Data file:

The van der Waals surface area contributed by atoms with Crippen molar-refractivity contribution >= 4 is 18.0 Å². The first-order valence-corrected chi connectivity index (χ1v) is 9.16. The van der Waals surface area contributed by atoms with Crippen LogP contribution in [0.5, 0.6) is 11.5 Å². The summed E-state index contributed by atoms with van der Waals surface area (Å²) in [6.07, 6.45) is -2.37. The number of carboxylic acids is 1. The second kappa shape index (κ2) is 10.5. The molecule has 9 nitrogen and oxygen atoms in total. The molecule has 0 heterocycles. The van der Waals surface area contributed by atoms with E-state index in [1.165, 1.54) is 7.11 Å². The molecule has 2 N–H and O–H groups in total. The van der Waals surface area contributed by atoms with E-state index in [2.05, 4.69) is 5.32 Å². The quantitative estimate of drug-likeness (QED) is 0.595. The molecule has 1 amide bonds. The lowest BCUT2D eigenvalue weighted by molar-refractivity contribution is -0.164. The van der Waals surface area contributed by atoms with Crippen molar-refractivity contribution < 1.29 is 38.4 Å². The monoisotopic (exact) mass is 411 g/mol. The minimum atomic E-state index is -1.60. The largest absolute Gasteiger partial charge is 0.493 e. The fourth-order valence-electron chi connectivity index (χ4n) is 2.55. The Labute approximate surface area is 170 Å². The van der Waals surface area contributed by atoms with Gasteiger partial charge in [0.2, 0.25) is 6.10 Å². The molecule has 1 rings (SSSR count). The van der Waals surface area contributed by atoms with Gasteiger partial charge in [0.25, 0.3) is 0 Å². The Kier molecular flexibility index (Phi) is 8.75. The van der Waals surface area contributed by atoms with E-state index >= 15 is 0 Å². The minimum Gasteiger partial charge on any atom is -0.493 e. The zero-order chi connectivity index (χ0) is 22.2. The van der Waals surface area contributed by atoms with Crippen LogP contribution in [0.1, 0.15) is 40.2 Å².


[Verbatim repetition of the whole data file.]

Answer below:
The van der Waals surface area contributed by atoms with Crippen molar-refractivity contribution >= 4 is 18.0 Å². The first-order valence-corrected chi connectivity index (χ1v) is 9.16. The van der Waals surface area contributed by atoms with Crippen LogP contribution in [0.5, 0.6) is 11.5 Å². The summed E-state index contributed by atoms with van der Waals surface area (Å²) in [6.07, 6.45) is -2.37. The number of carboxylic acids is 1. The second kappa shape index (κ2) is 10.5. The molecule has 9 nitrogen and oxygen atoms in total. The molecule has 0 heterocycles. The van der Waals surface area contributed by atoms with E-state index in [1.165, 1.54) is 7.11 Å². The molecule has 2 N–H and O–H groups in total. The van der Waals surface area contributed by atoms with E-state index in [2.05, 4.69) is 5.32 Å². The quantitative estimate of drug-likeness (QED) is 0.595. The molecule has 1 amide bonds. The lowest BCUT2D eigenvalue weighted by molar-refractivity contribution is -0.164. The van der Waals surface area contributed by atoms with Crippen molar-refractivity contribution < 1.29 is 38.4 Å². The monoisotopic (exact) mass is 411 g/mol. The minimum atomic E-state index is -1.60. The largest absolute Gasteiger partial charge is 0.493 e. The fourth-order valence-electron chi connectivity index (χ4n) is 2.55. The Labute approximate surface area is 170 Å². The van der Waals surface area contributed by atoms with Gasteiger partial charge in [0.2, 0.25) is 6.10 Å². The molecule has 1 rings (SSSR count). The van der Waals surface area contributed by atoms with Gasteiger partial charge in [0.25, 0.3) is 0 Å². The Kier molecular flexibility index (Phi) is 8.75. The van der Waals surface area contributed by atoms with E-state index >= 15 is 0 Å². The minimum Gasteiger partial charge on any atom is -0.493 e. The zero-order chi connectivity index (χ0) is 22.2. The van der Waals surface area contributed by atoms with Crippen LogP contribution in [0.1, 0.15) is 40.2 Å².